Just make sure your bike is clean and dry. Easy on the chain lube, or none at all (I use wax), wipe away all excess grease.

Then, if you can, just blow off whatever sand that does stick to your scoot with some compressed air.

I honestly don’t know what the fuss is about. If you guys think sand is going to invade your bearings what do you think happens when you direct a 1,200 psi water jet at a glob of mud clustered around a bearing seal?

I’ll tell you. You end up with a bearing full of water and silt.

Maybe I’m just lucky, or real good, because I never find sand in my bearings.

  • MOmilkman

Posted January 18, 2002 - 10:25 PM

#11

I kind of think of it the same way as when sand hits your back. It goes down your shirt and into your pants residing in the buttocks region.

Now....

has this ever been a pleasurable expierence for anyone? Little tiny rocks in a very sensitive area. Not good.

Same with your bike. I have found sand in several areas upon disassembly of the 400.
Now, I will admit it wasnt as bad as I thought it would be, but I usually tear the bike down every 5 or 6 months after riding in the mud and I found no trace of dirt or water. And yes, I do powerwash. The secret in powerwashing is not putting the sprayhead right on the bearing/seal. I usually hold it about 12" or more away from any seal or the chain.

I have been to the dunes twice and once my friend that owned a kx250 (and yes, he is VERY meteculious (sp?) about his bike) had to put all new swingarm bushings and bearings in, and the next time I went another friend had to rebuild his engine because of sand slipping past the filter. With him, well, his maintenance is suspect.... :)

All in all, it is very hard on a bike, but isnt that what they are for? Having fun no matter how you use them?

[ January 18, 2002: Message edited by: MOmilkman ]

  • RichB

Posted January 18, 2002 - 07:11 PM

#12

What Hick said. I rode in sand everyweekend (well almost every wkend) for over 7 years when I lived in NM and never had problems that could compare to when I lived back east. The mud back there created all kinds of wear that I never got from sand.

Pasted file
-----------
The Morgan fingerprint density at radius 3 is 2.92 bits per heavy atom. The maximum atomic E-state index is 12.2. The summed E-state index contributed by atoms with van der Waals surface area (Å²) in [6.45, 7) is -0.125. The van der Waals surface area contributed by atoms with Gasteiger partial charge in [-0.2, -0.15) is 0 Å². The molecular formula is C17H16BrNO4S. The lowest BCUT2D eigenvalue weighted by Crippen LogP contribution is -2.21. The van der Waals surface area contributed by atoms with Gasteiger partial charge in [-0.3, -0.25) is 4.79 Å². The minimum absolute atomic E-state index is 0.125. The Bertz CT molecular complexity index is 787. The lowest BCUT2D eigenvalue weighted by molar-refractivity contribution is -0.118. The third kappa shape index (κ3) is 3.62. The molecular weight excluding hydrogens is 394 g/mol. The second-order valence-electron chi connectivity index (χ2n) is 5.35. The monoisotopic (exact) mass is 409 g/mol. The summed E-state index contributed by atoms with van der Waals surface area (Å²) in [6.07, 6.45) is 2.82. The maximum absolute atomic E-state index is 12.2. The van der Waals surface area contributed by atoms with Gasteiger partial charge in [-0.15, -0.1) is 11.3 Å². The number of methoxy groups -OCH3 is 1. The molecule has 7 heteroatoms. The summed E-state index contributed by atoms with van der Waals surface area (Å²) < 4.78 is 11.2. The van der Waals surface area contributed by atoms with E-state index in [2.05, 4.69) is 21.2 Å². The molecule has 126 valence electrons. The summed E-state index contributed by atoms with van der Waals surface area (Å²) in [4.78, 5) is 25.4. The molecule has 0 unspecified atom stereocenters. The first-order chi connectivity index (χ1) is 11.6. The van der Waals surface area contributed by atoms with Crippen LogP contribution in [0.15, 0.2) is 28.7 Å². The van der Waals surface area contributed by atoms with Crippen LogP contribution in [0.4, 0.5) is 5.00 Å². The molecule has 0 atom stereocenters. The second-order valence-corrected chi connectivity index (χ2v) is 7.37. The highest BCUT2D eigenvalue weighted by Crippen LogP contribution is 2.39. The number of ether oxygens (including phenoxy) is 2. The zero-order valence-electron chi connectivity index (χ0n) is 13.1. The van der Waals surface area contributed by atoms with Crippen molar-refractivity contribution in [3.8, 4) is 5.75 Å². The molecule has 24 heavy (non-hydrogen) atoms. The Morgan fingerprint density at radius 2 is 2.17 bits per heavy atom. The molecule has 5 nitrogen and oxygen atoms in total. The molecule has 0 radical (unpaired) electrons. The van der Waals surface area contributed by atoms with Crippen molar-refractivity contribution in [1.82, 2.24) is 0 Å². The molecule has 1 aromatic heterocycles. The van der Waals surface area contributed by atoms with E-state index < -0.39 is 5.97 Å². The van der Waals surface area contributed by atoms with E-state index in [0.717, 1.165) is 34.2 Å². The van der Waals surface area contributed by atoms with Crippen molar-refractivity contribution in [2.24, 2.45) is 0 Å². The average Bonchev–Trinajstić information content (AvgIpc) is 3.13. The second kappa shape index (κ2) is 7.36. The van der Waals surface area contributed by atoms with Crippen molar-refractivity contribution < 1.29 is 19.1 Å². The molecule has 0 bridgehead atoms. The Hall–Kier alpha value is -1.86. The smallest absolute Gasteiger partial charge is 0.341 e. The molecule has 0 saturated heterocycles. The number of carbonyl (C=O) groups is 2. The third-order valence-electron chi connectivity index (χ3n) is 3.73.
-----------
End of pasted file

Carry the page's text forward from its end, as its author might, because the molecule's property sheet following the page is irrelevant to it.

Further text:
My .02

  • Scott_in_KC

Posted January 19, 2002 - 04:45 AM

#13

The dunes are a FREAKING BLAST guys. Imagine riding your bike in a giant skateboard park for motorcycles. Personally I think it's worth changing the tire, lubing...whatever. The 8 paddle will throw a hell of a roost, but my S12's I ran on the Husaberg worked great too (especially the front.)

  • FXDRON

Posted January 19, 2002 - 07:23 AM

#14

I have a 10 paddle 18" for sale. The more paddles you have the smoother the bike will feel. $50.00 plus shipping. You can reach me at
FXDXRON@msn.com

  • Hick

Posted January 19, 2002 - 08:25 AM

#15

Originally posted by MOmilkman:
I kind of think of it the same way as when sand hits your back. It goes down your shirt and into your pants residing in the buttocks region.

Now....

has this ever been a pleasurable expierence for anyone? Little tiny rocks in a very sensitive area. Not good.



BWAAAAAH - - - -hahahahahahaaa!

You’re killin’ me!

:) :D

I agree about the power washing. Don’t aim it directly at any seal area (or the radiator fins).

As long as your seals are in good condition they remain a more effective barrier against sand than they do against mud (especially very wet mud). If sand is getting in there, the first mud hole you hit will fill them up.

  • Guy

Posted January 19, 2002 - 08:48 AM

#16

:) Not that I ride sand at all, we don't have a lot of desert over here, but it stands to reason that, apart from yer chain/sprockets there is no reason to worry about sand anymore than mud, or dust or road salt! As Hick says if your seals are good enough for for liquid grinding paste mud then they will certainly keep out much larger sand granules, after all.....Size is everything! :D

  • YAMAKAZE

Posted January 19, 2002 - 09:53 AM

#17

A Used Paddle for $50. plus shipping....What do you think this is Cycle Stupid?

I can ge a brand new one with shipping for $49.00
on the Web. Hell...For $59. I can get a new D773.

Thanks but no thanks...

Bonzai :)

  • gerry

Posted January 19, 2002 - 10:49 PM

#18

I blast my rad every week with a presure cleaner have done for 24 months with no damage as long as your carefull not to bend the fins it gets rid of all the mud in there keeps you cool




 
x

Join Our Community!

Even if you don't want to post, registered members get access to tools that make finding & following the good stuff easier.

If you enjoyed reading about "" here in the ThumperTalk archive, you'll LOVE our community. Come join ThumperTalk today!

The views and opinions expressed on this page are strictly those of the author, and have not been reviewed or approved by ThumperTalk.